Several people I know also did "trials" of a CSA before they decided. You should ask if this farmer is willing to do that. My friends did 1-week periods the growing season prior, just to see how it worked and how much food they got and all that. If you are really interested in this farmer, ask if they'll let you sign up for just a 1-week (or whatever) trial for this year. And then you can go in full next year if you are satisfied.
But I do agree with what others have posted that if this is the farmer's first time doing a CSA, you might want to give them time before joining up. They'll probably have kinks and logistics and all that that will be new to them. (Oh, and this is kind of late to be signing up, at least for my area. The sign ups for this growing season were way back over the winter and most CSAs are full.)
I love love love my CSA. I am happy with the size and variety of the food shares but more importantly, I love my farmer and I'm happy that I can support him and his family so that they can continue the important work of growing delicious, organic, food so close to the DC area. I guess the relationship is almost as important as the food itself. As a shareholder, I SHARE the risk associated with farming - bad year, fewer items; catastrophic weather, may kill or delay a certain crop. My farmer sells at my local FM so I see him each week, know his kids, ask how things are growing, and have visited the farm to see things in action.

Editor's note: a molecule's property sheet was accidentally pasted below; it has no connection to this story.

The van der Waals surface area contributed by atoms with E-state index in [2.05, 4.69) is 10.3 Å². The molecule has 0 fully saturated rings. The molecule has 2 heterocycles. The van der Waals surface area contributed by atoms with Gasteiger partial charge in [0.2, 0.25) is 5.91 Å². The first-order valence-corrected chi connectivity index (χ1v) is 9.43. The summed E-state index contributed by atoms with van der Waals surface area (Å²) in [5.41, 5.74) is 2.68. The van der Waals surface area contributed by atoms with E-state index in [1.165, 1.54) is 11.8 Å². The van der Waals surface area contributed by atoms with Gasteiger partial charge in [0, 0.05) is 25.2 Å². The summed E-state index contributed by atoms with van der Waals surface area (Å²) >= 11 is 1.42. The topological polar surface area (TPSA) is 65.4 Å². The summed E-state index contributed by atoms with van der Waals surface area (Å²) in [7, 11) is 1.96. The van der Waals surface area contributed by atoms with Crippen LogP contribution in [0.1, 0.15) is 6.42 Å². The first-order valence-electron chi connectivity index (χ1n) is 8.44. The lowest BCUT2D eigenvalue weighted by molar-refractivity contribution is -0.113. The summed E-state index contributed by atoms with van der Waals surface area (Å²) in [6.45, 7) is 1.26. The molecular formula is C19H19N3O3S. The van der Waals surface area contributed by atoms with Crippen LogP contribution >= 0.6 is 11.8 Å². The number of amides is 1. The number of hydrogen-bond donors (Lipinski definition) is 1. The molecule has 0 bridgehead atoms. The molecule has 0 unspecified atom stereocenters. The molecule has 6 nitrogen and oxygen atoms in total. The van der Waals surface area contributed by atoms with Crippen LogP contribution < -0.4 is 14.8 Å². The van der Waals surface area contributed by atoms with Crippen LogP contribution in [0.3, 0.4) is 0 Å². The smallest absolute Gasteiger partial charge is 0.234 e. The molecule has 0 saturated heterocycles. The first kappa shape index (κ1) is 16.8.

A few things to consider before joining, however: Who are you buying from, exactly? Can you talk to the farmer, visit the farm? What do they typically grow and are those things you eat or will try? Do you have a backup plan for vacation weeks or when you can't use up your share?
Some weeks, I allow friends to get my share and sometimes I distribute items right away to friends so abundant items don't go to waste. We have a local food bank that takes fresh produce and I've gifted them with kale and butternut squash on occasion.
Prior to this farm share, I belonged to two others. One moved its distro point to an inconvenient place. The second stopped its farm share program so it could devote more of their crop to the FM. I still buy from the second ones as they have some unique items I *must* buy - shishito peppers and french melons, to name just two.